" Upon reaching home again we found that Mrs. Jones and the children had gone to dine with a friend. The invitation, accepted some days previously, had included Mr. Jones, but under the circumstances he would not hear of leaving me. So we set to work and carefully searched the cupboards, and though there was nothing to eat we found a small packet of cocoa which with a little hot water somewhat revived us.

" Our Chinese cook then came and begged his master to make use of the small sum left of his wages. But to this Mr. Jones could not agree, as he explained to the man, adding that although we could not go into debt, even for necessary food, our Heavenly Father knew all about it, and would soon supply His children's needs.

"But though he spoke with confidence, our faith was not a little tried as we went into his study and gave ourselves to waiting upon God. We cried indeed unto the Lord in our trouble, and He heard, and delivered us out of all our distresses.

" For while we were still on our knees, the cook came to the door. ` Oh Teacher, Teacher,' he exclaimed, ` here are letters ! ' Once again a mail had arrived from home several days before it was expected, bringing, as we found to our thankfulness, a generous gift from Mr.. Berger. ` Whoso is wise and will observe these things, even they shall understand the loving-kindness of the Lord.' Who that ever trusted in Him was put to shame ? "

Over a happy tea-table that evening the whole story came out, for their hearts were so filled with joy and praise that they could not keep it to themselves. The wedding had been arranged for January 20, just two weeks later, but in the light of what had taken place Hudson Taylor felt that he must put before his loved one the more serious aspects of the step she was taking. Very fully he told her, when they were left alone, just what the trial had been.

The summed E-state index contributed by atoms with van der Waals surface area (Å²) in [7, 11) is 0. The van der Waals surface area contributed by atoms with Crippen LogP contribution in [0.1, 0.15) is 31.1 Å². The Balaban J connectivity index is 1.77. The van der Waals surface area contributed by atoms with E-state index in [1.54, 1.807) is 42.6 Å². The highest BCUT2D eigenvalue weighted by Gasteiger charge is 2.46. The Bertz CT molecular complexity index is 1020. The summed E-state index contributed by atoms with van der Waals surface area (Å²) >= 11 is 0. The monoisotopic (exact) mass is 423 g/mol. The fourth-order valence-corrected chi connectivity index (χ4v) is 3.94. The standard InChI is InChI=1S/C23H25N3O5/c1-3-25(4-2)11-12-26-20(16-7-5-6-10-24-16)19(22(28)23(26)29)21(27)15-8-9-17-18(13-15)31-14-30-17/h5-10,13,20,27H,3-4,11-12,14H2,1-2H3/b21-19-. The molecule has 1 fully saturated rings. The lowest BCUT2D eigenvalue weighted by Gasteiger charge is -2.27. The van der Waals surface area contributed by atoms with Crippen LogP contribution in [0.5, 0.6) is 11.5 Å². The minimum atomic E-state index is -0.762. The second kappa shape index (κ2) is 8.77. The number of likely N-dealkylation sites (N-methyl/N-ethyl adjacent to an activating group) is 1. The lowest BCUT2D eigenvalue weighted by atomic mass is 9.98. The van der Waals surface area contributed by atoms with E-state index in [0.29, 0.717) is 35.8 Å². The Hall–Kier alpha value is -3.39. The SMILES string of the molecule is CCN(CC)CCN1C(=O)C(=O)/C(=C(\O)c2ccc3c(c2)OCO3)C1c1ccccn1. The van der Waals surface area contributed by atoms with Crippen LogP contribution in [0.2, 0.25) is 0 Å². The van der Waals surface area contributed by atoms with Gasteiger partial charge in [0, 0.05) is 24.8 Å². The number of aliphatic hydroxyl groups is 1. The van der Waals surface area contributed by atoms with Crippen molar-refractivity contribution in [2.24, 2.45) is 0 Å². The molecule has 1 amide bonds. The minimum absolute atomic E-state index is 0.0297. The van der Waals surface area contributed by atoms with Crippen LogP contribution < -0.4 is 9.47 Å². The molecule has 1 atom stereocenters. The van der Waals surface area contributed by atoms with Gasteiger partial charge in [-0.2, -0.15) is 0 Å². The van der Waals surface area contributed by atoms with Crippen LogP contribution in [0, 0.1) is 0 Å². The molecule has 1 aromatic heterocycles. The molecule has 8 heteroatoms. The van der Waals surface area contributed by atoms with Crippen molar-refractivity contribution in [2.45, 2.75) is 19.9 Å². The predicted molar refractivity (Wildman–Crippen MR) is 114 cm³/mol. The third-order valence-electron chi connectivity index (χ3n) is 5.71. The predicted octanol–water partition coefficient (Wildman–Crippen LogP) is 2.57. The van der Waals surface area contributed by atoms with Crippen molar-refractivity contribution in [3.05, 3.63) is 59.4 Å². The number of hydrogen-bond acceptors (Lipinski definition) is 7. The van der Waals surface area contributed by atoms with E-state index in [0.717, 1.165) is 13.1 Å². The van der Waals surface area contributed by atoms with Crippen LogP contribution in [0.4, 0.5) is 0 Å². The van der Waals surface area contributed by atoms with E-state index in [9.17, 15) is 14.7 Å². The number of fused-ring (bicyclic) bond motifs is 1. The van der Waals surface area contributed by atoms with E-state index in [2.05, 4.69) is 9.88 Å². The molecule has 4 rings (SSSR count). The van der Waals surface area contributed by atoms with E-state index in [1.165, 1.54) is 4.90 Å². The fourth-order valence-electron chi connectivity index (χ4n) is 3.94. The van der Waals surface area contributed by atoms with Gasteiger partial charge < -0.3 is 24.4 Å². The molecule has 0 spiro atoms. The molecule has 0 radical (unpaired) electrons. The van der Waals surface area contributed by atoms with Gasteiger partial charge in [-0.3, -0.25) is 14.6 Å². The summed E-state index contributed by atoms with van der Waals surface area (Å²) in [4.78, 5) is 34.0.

" I cannot hold you to your promise," he continued, " if you would rather draw back. You see how difficult our life may be at times "

" Have you forgotten ? " the sweet voice interposed. " I was left an orphan in a far-off land. God has been my Father all these years ; and do you think I shall be afraid to trust Him now ? "

" My heart did sing for joy," he said as he told the story. And well it might ! For the price of such a woman is " far above rubies."

So the preparations for the wedding went on,-outwardly with the kind help of many friends, and inwardly with the blessing of God. Some of the lessons he was learning at this time may be gathered from the last letters Hudson Taylor penned before the happy event.

I can scarcely realise, dear Mother, what has happened ; that after all the agony and suspense we have suffered we are not only at liberty to meet and be much with each other, but that within a few days, D.V.,we are to be married ! God has been good to us. ' He has indeed answered our prayer and taken our part against the mighty. Oh may we walk more closely with Him and serve Him more faithfully. I wish you knew my Precious One. She is such a treasure ! She is all that I desire.